Publication Date: December 3, 2014
In The Duke’s Offer by Felicity Goforth, Charlotte Barton is a spinster caring for her father who has earned a fortune in pottery. When Charles Randall rides into the country to tell her that her father is ill, he doesn’t anticipate the interest of his cash-strapped brother, the Duke of Walmer. With growing affection toward Charlotte, will Charles expose his brother’s true motives? Can Charlotte turn down the offer of a Duke?
The author, Felicity Goforth, gave me a copy of this novella in exchange for my review.
The Duke’s Offer is a sweet and light story set in a time when marriage was practical and a duke asking for the hand of a woman below his station was a fairy tale. Goforth presents a straightforward tale of a woman with good sense and a solid ability to observe the world. The woman is presented with a proposal and everyone views her as having freedom of choice. Is she really able to choose? There is a sick parent to consider. What a boon to the Bartonware business as they launch high-end decorative pottery pieces to have the aristocracy in the family.
The formality of Goforth’s narrative style doesn’t hide the emotional depths of her main character. Charlotte is deeply insecure while well aware of her virtues. She’s the plain Jane of the province, but happy to stay with her beloved father as she’s viewed their alliance as the two of them against the world since her mother’s passing. At 28 years old, she and society consider herself well on the shelf. Charlotte is an every woman to act as a touchstone for every woman reading the novella today.
Charles, contrary to the stereotype of historical romance, is moderately handsome but not a man one would excuse from trekking mud into one’s sitting room. What unfolds in the fullness of the story is a man who is perhaps a bit too trusting of the motives of others and who is willing to clean up the messes of an irresponsible and slightly lascivious older brother. His generally sweet nature rises from the page and causes the reader to smile. I don’t want to mess up my bed with him, but I can see why Charlotte might and because I like her I really want it to work. Suddenly the brilliance of Goforth’s approach is revealed.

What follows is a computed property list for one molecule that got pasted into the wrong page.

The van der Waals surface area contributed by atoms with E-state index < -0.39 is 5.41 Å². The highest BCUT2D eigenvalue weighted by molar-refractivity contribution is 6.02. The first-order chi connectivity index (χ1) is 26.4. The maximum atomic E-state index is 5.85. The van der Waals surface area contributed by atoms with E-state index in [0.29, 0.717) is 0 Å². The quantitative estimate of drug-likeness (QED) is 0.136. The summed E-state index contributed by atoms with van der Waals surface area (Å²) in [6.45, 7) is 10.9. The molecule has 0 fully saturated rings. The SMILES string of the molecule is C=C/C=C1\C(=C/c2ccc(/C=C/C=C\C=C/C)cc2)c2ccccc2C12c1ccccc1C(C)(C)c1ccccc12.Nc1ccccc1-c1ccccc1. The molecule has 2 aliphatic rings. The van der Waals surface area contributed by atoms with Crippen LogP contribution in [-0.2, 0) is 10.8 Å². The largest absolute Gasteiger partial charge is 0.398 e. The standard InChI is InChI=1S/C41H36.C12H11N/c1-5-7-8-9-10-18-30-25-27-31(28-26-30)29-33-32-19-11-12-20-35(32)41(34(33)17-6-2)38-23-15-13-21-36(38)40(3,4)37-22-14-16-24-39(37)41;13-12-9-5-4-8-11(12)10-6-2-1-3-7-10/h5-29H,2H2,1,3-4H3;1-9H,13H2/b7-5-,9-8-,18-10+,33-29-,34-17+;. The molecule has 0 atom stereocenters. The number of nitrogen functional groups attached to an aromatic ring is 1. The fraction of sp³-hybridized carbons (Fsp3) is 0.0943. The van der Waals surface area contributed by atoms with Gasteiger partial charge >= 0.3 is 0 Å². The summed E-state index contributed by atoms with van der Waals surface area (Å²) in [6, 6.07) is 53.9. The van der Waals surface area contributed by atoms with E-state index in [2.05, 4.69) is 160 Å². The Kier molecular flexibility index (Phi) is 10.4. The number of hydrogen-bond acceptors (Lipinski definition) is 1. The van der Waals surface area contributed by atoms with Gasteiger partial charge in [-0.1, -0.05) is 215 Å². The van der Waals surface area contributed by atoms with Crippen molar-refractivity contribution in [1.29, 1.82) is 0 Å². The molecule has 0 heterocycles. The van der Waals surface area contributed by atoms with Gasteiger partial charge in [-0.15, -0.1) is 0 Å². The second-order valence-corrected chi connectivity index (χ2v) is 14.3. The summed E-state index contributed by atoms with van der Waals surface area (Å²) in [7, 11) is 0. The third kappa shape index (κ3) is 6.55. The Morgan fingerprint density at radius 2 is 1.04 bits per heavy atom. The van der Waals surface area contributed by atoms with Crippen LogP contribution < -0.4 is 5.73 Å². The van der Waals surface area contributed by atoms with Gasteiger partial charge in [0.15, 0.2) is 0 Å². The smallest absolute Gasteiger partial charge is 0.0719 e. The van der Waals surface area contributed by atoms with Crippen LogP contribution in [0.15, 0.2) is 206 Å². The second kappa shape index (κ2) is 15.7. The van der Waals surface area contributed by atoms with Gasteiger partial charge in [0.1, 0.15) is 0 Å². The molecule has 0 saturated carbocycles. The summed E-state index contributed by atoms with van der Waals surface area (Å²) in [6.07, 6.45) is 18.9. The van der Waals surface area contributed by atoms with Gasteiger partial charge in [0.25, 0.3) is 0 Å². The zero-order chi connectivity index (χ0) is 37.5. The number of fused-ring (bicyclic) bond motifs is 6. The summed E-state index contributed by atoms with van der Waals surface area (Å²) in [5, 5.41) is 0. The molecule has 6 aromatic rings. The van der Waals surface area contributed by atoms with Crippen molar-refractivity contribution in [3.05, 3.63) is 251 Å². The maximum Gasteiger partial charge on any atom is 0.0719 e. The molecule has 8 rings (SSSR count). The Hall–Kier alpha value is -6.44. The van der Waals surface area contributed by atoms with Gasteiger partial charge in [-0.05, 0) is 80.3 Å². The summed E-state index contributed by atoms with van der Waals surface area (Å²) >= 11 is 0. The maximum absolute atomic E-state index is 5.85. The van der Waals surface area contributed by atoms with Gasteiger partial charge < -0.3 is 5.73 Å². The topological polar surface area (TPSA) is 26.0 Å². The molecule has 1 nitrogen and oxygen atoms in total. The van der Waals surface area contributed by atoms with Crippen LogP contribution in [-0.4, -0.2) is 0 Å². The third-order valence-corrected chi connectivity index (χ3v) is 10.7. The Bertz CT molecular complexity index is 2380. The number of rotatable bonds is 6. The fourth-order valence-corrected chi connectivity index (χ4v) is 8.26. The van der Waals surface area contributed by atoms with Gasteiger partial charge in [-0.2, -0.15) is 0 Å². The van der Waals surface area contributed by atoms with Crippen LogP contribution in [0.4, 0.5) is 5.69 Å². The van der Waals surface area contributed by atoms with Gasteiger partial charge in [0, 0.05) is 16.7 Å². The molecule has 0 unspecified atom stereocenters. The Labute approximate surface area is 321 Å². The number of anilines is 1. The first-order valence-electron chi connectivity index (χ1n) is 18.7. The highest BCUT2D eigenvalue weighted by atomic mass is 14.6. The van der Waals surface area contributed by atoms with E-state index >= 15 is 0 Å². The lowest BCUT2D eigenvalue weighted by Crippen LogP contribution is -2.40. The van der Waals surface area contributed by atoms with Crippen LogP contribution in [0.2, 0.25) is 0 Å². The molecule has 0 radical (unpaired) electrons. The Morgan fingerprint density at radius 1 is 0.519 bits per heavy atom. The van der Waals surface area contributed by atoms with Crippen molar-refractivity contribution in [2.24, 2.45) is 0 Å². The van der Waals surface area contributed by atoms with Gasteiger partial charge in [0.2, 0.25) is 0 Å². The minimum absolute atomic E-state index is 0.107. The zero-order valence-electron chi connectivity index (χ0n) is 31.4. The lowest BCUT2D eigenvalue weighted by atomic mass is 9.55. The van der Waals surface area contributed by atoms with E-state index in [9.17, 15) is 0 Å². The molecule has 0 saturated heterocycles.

The Duke’s Offer is a deliciously light bite of fiction. There are no baddies twirling their mustaches. There are no kidnapped Nell Fenwick’s secured to train tracks and waiting to be saved. The antagonist is perhaps as much the class system as the privileged young lord looking to secure a financial future so that he could continue behaving irresponsibly all the while in love with another woman. Told from a different angle, The Duke’s Offer could have been a very different romance indeed.
I highly recommend The Duke’s Offer for anyone looking for a short, sweet, historical romance. Read an excerpt and buy The Duke’s Offer by Felicity Goforth on